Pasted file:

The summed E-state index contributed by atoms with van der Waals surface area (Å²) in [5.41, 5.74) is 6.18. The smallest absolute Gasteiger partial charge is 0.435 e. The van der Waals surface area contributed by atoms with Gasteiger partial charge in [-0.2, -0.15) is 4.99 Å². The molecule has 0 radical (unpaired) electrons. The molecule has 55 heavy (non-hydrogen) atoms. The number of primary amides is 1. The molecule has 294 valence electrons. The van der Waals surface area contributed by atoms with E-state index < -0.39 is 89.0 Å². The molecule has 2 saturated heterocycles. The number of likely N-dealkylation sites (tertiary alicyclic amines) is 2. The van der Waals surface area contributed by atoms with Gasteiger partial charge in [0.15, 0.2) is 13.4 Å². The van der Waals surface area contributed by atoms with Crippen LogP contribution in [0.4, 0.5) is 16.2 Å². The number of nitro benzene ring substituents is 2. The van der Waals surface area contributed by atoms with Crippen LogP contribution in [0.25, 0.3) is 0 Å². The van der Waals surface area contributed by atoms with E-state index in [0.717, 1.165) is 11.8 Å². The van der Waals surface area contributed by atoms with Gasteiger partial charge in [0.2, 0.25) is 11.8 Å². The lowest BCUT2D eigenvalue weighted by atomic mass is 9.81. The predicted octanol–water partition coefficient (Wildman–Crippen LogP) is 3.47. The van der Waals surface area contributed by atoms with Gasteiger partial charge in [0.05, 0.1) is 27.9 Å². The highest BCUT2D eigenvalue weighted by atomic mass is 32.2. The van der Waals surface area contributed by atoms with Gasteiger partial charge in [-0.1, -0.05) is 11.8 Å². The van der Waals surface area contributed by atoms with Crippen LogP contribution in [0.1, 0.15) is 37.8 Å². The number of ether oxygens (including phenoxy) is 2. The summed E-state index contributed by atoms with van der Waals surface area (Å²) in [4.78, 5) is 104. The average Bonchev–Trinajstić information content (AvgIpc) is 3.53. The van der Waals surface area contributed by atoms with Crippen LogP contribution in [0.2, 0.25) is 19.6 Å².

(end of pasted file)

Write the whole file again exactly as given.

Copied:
The summed E-state index contributed by atoms with van der Waals surface area (Å²) in [5.41, 5.74) is 6.18. The smallest absolute Gasteiger partial charge is 0.435 e. The van der Waals surface area contributed by atoms with Gasteiger partial charge in [-0.2, -0.15) is 4.99 Å². The molecule has 0 radical (unpaired) electrons. The molecule has 55 heavy (non-hydrogen) atoms. The number of primary amides is 1. The molecule has 294 valence electrons. The van der Waals surface area contributed by atoms with E-state index < -0.39 is 89.0 Å². The molecule has 2 saturated heterocycles. The number of likely N-dealkylation sites (tertiary alicyclic amines) is 2. The van der Waals surface area contributed by atoms with Gasteiger partial charge in [0.15, 0.2) is 13.4 Å². The van der Waals surface area contributed by atoms with Crippen LogP contribution in [0.4, 0.5) is 16.2 Å². The number of nitro benzene ring substituents is 2. The van der Waals surface area contributed by atoms with Crippen LogP contribution in [0.25, 0.3) is 0 Å². The van der Waals surface area contributed by atoms with E-state index in [0.717, 1.165) is 11.8 Å². The van der Waals surface area contributed by atoms with Gasteiger partial charge in [0.2, 0.25) is 11.8 Å². The lowest BCUT2D eigenvalue weighted by atomic mass is 9.81. The predicted octanol–water partition coefficient (Wildman–Crippen LogP) is 3.47. The van der Waals surface area contributed by atoms with Gasteiger partial charge in [0.05, 0.1) is 27.9 Å². The highest BCUT2D eigenvalue weighted by atomic mass is 32.2. The van der Waals surface area contributed by atoms with Gasteiger partial charge in [-0.1, -0.05) is 11.8 Å². The van der Waals surface area contributed by atoms with Crippen LogP contribution in [0.1, 0.15) is 37.8 Å². The number of ether oxygens (including phenoxy) is 2. The summed E-state index contributed by atoms with van der Waals surface area (Å²) in [4.78, 5) is 104. The average Bonchev–Trinajstić information content (AvgIpc) is 3.53. The van der Waals surface area contributed by atoms with Crippen LogP contribution in [0.2, 0.25) is 19.6 Å².